16 talking points that'll make you sound smart at Thanksgiving 🦃🍗

Calm discourse is what the holidays are all about

Hello readers!

It’s that time of year when families come together to celebrate the holidays, enjoy each other’s company, and engage in thoughtful and civil discourse about politics, social issues, religion, cryptocurrency, and so on.

If you’re lucky, the conversation may pivot to the stock market and the economy.

TLDR: The stock market is trading near its all-time high, and the economy is in pretty good shape. On Wednesday, we learned that initial weekly claims for unemployment benefits fell to their lowest level since Thanksgiving 1969, which is a good sign for the labor market; core capital goods orders reached a new record high in October, which means businesses are aggressively investing for the future; and personal incomes ticked higher in October and have been outpacing inflation since February 2020. That said, no one is saying inflation isn’t hot: The Fed’s favorite measure of inflation is at its highest level since 1991.

Below are a few highlights from TKer that may help as you further engage in these topics.1

👩🏻‍💻 Job openings are everywhere: There are 10.4 million job openings. In fact there are more job openings than unemployed Americans. This is bullish, because businesses wouldn’t be hiring if they didn’t need that help. (Link)

🤔 There are a lot of reasons jobs are going unfilled: We’re still in a pandemic, and many workers are concerned about getting sick. Many are facing childcare issues. Many have retired. Immigration is way down. There are fewer people working multiple jobs. (Link)

⚙️ Businesses are aggressively investing in themselves: Capital goods orders are at record highs. And intentions to increase capital expenditures are on the rise. In other words, businesses are buying a lot of equipment right now as they ramp up their operations for future growth. (Link)

📦 Businesses need inventory: Inventory levels at businesses are depressed because demand for goods has been strong, while supply chain issues have limited the ability to keep stockrooms well-supplied. Inventory replenishing will be a huge tailwind for the economy in the months to come. (Link)

🎈 Inflation is at a historic high: The consumer price index in October jumped 6.2% from a year ago, the biggest increase since November 1990. (Link)

🦃 Thanksgiving dinner is more expensive: The cost of Thanksgiving dinner is up 14% from a year ago. (Link)

Why inflation is high: The big driver of inflation has been booming demand from consumers, including the 18 million people who have gone back to work since April 2020. (Link)

Which is why supply chains are backed up: Consumers’ and businesses’ booming demand for stuff explains why it’s taking forever to get goods through the ports. (Link)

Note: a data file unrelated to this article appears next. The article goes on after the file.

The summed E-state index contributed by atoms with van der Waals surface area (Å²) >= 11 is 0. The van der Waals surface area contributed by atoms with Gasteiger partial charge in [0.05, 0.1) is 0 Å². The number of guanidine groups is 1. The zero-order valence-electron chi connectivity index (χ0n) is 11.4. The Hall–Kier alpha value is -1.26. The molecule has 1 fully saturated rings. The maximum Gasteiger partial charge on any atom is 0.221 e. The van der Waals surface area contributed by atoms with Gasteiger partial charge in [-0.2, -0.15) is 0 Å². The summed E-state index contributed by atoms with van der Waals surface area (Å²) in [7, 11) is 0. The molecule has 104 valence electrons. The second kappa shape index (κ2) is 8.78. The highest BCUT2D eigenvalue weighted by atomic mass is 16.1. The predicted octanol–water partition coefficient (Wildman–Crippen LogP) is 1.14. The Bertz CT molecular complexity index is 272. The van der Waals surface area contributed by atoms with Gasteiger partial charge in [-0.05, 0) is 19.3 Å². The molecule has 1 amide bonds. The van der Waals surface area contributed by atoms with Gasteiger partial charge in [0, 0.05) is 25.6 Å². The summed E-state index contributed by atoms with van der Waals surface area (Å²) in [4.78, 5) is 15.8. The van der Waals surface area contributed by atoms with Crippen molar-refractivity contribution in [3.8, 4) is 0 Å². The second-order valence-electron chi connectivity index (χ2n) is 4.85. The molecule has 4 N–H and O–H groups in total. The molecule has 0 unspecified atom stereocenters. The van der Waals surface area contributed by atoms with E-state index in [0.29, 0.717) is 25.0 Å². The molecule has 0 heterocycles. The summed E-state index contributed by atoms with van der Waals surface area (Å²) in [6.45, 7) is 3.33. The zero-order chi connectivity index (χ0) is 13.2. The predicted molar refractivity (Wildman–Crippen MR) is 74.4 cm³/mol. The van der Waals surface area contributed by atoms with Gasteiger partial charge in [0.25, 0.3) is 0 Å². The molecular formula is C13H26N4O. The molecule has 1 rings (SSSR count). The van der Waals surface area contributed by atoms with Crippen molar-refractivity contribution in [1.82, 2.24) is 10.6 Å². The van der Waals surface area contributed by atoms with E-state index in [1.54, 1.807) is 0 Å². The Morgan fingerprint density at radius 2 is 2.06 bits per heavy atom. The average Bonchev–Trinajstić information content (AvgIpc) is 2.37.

💸 People are willing to pay for inflation: Consumer sentiment has been low because people are upset about inflation. However, retail sales data continues to go up. This means people will begrudgingly pay up for stuff as long as they can still afford it, which they can with their $2 trillion+ in excess savings. (Link)

📈 Big companies and their stock prices are thriving: Despite the rising cost of raw materials and labor, big companies have been able to maintain fat profit margins. This is due to a combination of price hikes and operational efficiencies unlocked during the pandemic. (Link)


🚶🏽‍♂️ Workers are returning to the office: In May of 2020, 35.4% of American workers worked from home due to the pandemic. That number has been on a steady decline and touched a low of 11.6% in October. (Link)

🏘 Residential construction is happening like it’s 1974: There haven’t been this many homes and apartments under construction in the U.S. since 1974. While it’s tempting to say this is a housing bubble, it seems to be the case that it’s just a result of lengthy delays due to labor and parts shortages. (Link)

🏛 A tighter Fed isn’t doom for stocks: It’s the case that the stock market has gone up as the Federal Reserve lowered interest rates and deployed stimulative monetary policy. Historically, it’s also the case that the stock market has gone up during periods when the Fed raised rates and dialed back stimulative monetary policy. (Link)

📉 Stocks could fall in 2022, and that’s okay: At least one top Wall Street forecaster expects the S&P 500 to fall by about 6% next year. That’s not too bad for long-term investors, who should understand that long bull markets often come with down years. In fact, the S&P 500 fell 6% in 2018 before resuming an 11-year-long bull market. (Link)

🤦‍♂️ People are terrible stock market forecasters: When asked, most people are likely to tell you that the stock market is unlikely to be higher in 12 months. But historically, the stock market is usually higher in 12 months. (Link)

📈 Stocks usually go up: In case you missed it, check out my 10 Truths About The Stock Market. It’s been clicked on over 14,000 times!

Feel free to forward this to whoever may need it. You can also find a link to the free web version of this post at TKer.co.

Happy Thanksgiving!


PS: The fine folks at ETF Trends have included me on their #ETFintwit Top 50 list. My Thanksgiving has been made.


Some of the posts linked reference data that have been updated in recent weeks. I checked all of them. There have been no updates that materially change any of the longer term narratives discussed.